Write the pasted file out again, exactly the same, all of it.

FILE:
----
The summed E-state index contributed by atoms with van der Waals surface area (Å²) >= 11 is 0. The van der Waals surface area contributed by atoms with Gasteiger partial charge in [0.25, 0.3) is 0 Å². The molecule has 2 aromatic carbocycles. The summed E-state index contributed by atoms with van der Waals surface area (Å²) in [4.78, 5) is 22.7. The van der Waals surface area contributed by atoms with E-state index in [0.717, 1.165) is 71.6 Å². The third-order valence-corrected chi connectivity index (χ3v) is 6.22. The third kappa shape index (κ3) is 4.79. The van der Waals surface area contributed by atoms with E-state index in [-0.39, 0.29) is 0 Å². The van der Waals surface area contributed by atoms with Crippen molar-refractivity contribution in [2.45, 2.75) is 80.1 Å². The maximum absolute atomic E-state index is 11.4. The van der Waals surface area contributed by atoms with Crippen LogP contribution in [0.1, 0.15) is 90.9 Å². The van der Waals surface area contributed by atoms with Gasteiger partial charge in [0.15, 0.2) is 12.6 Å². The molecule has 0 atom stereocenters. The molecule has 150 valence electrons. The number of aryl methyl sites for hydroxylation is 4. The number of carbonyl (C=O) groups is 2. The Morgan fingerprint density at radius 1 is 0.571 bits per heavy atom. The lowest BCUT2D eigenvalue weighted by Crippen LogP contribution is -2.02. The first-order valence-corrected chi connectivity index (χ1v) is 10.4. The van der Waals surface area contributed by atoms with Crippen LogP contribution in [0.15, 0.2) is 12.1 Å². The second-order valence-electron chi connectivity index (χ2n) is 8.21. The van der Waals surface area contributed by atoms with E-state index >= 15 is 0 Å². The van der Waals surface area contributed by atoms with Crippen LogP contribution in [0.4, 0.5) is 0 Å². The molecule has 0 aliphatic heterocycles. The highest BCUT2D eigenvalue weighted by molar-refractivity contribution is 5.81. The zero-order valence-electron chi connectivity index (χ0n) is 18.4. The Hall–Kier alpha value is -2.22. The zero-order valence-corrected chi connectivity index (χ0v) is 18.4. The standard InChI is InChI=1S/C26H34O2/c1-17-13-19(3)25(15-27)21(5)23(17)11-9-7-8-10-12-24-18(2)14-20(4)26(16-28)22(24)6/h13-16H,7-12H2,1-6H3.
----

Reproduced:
The summed E-state index contributed by atoms with van der Waals surface area (Å²) >= 11 is 0. The van der Waals surface area contributed by atoms with Gasteiger partial charge in [0.25, 0.3) is 0 Å². The molecule has 2 aromatic carbocycles. The summed E-state index contributed by atoms with van der Waals surface area (Å²) in [4.78, 5) is 22.7. The van der Waals surface area contributed by atoms with E-state index in [0.717, 1.165) is 71.6 Å². The third-order valence-corrected chi connectivity index (χ3v) is 6.22. The third kappa shape index (κ3) is 4.79. The van der Waals surface area contributed by atoms with E-state index in [-0.39, 0.29) is 0 Å². The van der Waals surface area contributed by atoms with Crippen molar-refractivity contribution in [2.45, 2.75) is 80.1 Å². The maximum absolute atomic E-state index is 11.4. The van der Waals surface area contributed by atoms with Crippen LogP contribution in [0.1, 0.15) is 90.9 Å². The van der Waals surface area contributed by atoms with Gasteiger partial charge in [0.15, 0.2) is 12.6 Å². The molecule has 0 atom stereocenters. The molecule has 150 valence electrons. The number of aryl methyl sites for hydroxylation is 4. The number of carbonyl (C=O) groups is 2. The Morgan fingerprint density at radius 1 is 0.571 bits per heavy atom. The lowest BCUT2D eigenvalue weighted by Crippen LogP contribution is -2.02. The first-order valence-corrected chi connectivity index (χ1v) is 10.4. The van der Waals surface area contributed by atoms with Crippen LogP contribution in [0.15, 0.2) is 12.1 Å². The second-order valence-electron chi connectivity index (χ2n) is 8.21. The van der Waals surface area contributed by atoms with E-state index >= 15 is 0 Å². The van der Waals surface area contributed by atoms with Crippen LogP contribution in [0.4, 0.5) is 0 Å². The molecule has 0 aliphatic heterocycles. The highest BCUT2D eigenvalue weighted by molar-refractivity contribution is 5.81. The zero-order valence-electron chi connectivity index (χ0n) is 18.4. The Hall–Kier alpha value is -2.22. The zero-order valence-corrected chi connectivity index (χ0v) is 18.4. The standard InChI is InChI=1S/C26H34O2/c1-17-13-19(3)25(15-27)21(5)23(17)11-9-7-8-10-12-24-18(2)14-20(4)26(16-28)22(24)6/h13-16H,7-12H2,1-6H3.